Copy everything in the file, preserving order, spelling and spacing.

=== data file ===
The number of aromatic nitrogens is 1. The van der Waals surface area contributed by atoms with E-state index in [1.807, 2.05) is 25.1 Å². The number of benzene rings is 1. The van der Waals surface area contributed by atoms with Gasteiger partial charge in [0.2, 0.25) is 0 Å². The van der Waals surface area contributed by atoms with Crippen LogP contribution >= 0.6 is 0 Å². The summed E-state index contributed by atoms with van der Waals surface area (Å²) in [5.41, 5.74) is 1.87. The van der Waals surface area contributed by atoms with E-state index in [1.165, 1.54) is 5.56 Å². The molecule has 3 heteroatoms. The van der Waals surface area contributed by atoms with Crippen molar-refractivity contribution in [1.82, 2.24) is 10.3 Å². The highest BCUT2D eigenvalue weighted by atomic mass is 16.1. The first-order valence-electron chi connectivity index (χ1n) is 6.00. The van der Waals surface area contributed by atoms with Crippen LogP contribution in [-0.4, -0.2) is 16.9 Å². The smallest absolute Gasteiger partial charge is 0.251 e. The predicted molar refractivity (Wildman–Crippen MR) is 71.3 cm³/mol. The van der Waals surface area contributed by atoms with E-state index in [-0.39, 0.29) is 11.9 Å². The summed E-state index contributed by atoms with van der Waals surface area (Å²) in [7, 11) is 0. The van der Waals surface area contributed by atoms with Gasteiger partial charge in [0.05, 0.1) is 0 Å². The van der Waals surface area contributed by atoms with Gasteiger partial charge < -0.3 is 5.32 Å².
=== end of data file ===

The number of aromatic nitrogens is 1. The van der Waals surface area contributed by atoms with E-state index in [1.807, 2.05) is 25.1 Å². The number of benzene rings is 1. The van der Waals surface area contributed by atoms with Gasteiger partial charge in [0.2, 0.25) is 0 Å². The van der Waals surface area contributed by atoms with Crippen LogP contribution >= 0.6 is 0 Å². The summed E-state index contributed by atoms with van der Waals surface area (Å²) in [5.41, 5.74) is 1.87. The van der Waals surface area contributed by atoms with E-state index in [1.165, 1.54) is 5.56 Å². The molecule has 3 heteroatoms. The van der Waals surface area contributed by atoms with Crippen molar-refractivity contribution in [1.82, 2.24) is 10.3 Å². The highest BCUT2D eigenvalue weighted by atomic mass is 16.1. The first-order valence-electron chi connectivity index (χ1n) is 6.00. The van der Waals surface area contributed by atoms with Crippen LogP contribution in [-0.4, -0.2) is 16.9 Å². The smallest absolute Gasteiger partial charge is 0.251 e. The predicted molar refractivity (Wildman–Crippen MR) is 71.3 cm³/mol. The van der Waals surface area contributed by atoms with E-state index in [-0.39, 0.29) is 11.9 Å². The summed E-state index contributed by atoms with van der Waals surface area (Å²) in [7, 11) is 0. The van der Waals surface area contributed by atoms with Gasteiger partial charge in [0.05, 0.1) is 0 Å². The van der Waals surface area contributed by atoms with Gasteiger partial charge < -0.3 is 5.32 Å².